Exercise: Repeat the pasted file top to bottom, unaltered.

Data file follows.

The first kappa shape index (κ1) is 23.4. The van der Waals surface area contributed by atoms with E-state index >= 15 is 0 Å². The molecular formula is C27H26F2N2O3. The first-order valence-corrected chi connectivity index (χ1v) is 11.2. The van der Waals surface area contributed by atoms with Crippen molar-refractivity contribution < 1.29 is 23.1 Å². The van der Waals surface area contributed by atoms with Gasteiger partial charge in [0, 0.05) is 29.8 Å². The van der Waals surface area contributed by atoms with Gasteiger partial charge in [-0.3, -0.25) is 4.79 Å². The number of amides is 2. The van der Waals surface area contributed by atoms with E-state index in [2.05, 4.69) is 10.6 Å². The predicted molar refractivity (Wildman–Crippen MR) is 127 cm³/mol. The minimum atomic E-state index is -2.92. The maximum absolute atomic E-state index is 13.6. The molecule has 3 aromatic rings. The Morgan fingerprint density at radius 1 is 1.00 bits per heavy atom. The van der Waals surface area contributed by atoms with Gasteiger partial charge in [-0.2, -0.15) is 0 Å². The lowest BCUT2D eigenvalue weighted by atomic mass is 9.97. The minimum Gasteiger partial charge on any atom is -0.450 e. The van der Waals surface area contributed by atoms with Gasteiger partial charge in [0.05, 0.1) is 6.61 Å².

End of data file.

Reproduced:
The first kappa shape index (κ1) is 23.4. The van der Waals surface area contributed by atoms with E-state index >= 15 is 0 Å². The molecular formula is C27H26F2N2O3. The first-order valence-corrected chi connectivity index (χ1v) is 11.2. The van der Waals surface area contributed by atoms with Crippen molar-refractivity contribution < 1.29 is 23.1 Å². The van der Waals surface area contributed by atoms with Gasteiger partial charge in [0, 0.05) is 29.8 Å². The van der Waals surface area contributed by atoms with Gasteiger partial charge in [-0.3, -0.25) is 4.79 Å². The number of amides is 2. The van der Waals surface area contributed by atoms with E-state index in [2.05, 4.69) is 10.6 Å². The predicted molar refractivity (Wildman–Crippen MR) is 127 cm³/mol. The minimum atomic E-state index is -2.92. The maximum absolute atomic E-state index is 13.6. The molecule has 3 aromatic rings. The Morgan fingerprint density at radius 1 is 1.00 bits per heavy atom. The van der Waals surface area contributed by atoms with Gasteiger partial charge in [-0.2, -0.15) is 0 Å². The lowest BCUT2D eigenvalue weighted by atomic mass is 9.97. The minimum Gasteiger partial charge on any atom is -0.450 e. The van der Waals surface area contributed by atoms with Gasteiger partial charge in [0.05, 0.1) is 6.61 Å².